Su­per­pow­er­ing la Raza

Lat­inx Comic Book Sto­ry­telling

Pasatiempo - - CONTENTS - Casey Sanchez I For The New Mex­i­can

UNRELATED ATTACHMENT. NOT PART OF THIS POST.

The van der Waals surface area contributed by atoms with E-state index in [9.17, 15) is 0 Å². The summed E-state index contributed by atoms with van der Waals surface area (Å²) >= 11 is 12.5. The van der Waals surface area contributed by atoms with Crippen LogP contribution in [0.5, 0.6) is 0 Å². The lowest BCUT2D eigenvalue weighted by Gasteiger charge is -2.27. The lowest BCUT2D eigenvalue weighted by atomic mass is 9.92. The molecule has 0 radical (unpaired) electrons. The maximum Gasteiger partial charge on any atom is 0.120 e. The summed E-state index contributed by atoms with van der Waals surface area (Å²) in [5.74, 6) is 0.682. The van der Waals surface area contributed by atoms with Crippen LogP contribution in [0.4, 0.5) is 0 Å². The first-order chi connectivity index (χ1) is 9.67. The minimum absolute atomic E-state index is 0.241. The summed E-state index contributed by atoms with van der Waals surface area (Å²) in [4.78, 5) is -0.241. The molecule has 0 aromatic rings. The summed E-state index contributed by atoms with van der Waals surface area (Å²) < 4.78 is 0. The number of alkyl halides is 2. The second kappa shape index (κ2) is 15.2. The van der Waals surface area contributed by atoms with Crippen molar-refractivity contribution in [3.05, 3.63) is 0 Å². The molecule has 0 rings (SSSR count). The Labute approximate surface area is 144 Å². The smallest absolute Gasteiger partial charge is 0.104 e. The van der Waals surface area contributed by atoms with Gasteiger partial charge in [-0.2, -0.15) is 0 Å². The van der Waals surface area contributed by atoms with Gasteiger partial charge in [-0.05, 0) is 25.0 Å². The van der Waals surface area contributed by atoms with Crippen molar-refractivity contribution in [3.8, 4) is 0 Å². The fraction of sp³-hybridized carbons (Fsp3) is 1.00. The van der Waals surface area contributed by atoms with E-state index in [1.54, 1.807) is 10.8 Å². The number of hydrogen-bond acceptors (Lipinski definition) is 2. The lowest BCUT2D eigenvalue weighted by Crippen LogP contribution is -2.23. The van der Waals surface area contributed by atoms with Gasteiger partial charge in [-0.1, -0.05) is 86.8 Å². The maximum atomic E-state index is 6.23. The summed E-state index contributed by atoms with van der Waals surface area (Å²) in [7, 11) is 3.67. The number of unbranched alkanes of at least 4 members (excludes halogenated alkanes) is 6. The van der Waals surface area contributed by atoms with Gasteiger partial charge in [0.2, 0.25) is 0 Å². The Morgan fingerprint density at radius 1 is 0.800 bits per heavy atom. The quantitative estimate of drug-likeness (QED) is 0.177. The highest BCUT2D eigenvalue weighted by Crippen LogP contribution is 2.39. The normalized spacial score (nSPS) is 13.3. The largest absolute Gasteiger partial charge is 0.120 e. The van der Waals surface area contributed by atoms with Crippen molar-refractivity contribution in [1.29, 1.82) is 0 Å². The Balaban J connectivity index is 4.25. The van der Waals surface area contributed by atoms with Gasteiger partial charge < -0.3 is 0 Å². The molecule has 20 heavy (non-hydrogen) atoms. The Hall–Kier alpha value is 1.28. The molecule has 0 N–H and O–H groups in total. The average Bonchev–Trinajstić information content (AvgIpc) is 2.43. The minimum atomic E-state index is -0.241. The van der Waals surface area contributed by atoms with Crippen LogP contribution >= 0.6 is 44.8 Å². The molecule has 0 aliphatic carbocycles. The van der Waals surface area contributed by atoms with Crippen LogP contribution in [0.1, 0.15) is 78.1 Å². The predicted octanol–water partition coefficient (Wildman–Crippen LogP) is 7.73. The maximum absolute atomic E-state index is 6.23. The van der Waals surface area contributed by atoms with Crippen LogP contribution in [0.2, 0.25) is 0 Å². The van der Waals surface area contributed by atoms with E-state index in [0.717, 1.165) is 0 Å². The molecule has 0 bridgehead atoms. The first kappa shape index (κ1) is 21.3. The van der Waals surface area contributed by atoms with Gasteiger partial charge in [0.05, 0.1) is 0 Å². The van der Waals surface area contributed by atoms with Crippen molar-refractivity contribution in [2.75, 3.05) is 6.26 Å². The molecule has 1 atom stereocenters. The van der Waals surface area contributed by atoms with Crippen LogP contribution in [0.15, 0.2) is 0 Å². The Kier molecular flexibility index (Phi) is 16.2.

IFLat­inx Comic Book Sto­ry­telling: An Odyssey by In­ter­view were merely Fred­er­ick Luis Al­dama’s fifth book on the sub­ject in 10 years, that feat alone would be im­pres­sive. (Lat­inx, pro­nounced “La-teen-ex,” is a term that is both gen­der-neu­tral and trans-in­clu­sive that has emerged pri­mar­ily in academia and ac­tivist so­cial me­dia to re­fer to per­sons of Latin Amer­i­can her­itage.) But Al­dama’s new tome on the ever-ex­pand­ing uni­verse of Lat­inx comics is also one of 29 books he has pub­lished in the last 14 years. It’s a vast oeu­vre that in­cludes Al­dama’s own bilin­gual flash fic­tions along with his well-re­garded stud­ies of Lat­inx pop cul­ture, cin­ema, fic­tion, sports, and mul­ti­cul­tural modes of hu­mor. A distin­guished pro­fes­sor of arts and hu­man­i­ties at the Ohio State Univer­sity, Al­dama also lec­tures on video games and vis­ual art, di­rects the univer­sity’s Latino and Latin Amer­i­can Space for En­rich­ment Re­search (which he also founded), and serves as an af­fil­i­ate fac­ulty mem­ber at the Cen­ter for Cog­ni­tive and Be­hav­ioral Brain Imag­ing. With a sched­ule that packed and a ros­ter of in­tel­lec­tual pur­suits that deep, why has this man writ­ten five books on Lat­inx comics? Al­dama makes a point that is bol­stered by the num­ber of comic artists in­ter­viewed in this an­thol­ogy: Lat­inx comics may be the 21st-cen­tury’s only art form that has re­mained vi­tal and ac­ces­si­ble to young peo­ple while still man­ag­ing to con­vey the his­to­ries, pol­i­tics, and mytholo­gies of Me­soamer­ica and the Caribbean and also speak­ing to the deeply per­sonal con­flicts of their read­ers. With their ten­dency to be caught be­tween worlds, comic book he­roes flex their su­per­pow­ers as they tran­scend the mun­dane strug­gles that en­snare so many, in­clud­ing a dys­func­tional fam­ily life, an un­car­ing cul­ture, or an un­for­giv­ing job. “With an ab­sen­tee fa­ther, you are forced to de­fine man­hood your­self. Comics were an ob­vi­ous draw. Su­per­heroes es­pe­cially,” says Alex Oli­vas, a Wash­ing­ton, D.C.-based comic artist in­ter­viewed in the book. Oli­vas’ own fa­ther was both a so­cial ac­tivist and a fed­eral in­mate. “They used the same for­mula that Dis­ney used: vic­tim­ized or­phans deal­ing with the legacy of their par­ents who be­come so­cial cru­saders. At their worst comics are male ado­les­cent power fan­tasies. At their best they taught gen­er­a­tions of chil­dren to read. Th­ese sto­ries taught fa­ther­less boys and girls about morals and ethics . ... Comic books al­lowed me to ex­plore my Latino her­itage and to de­fine man­hood for

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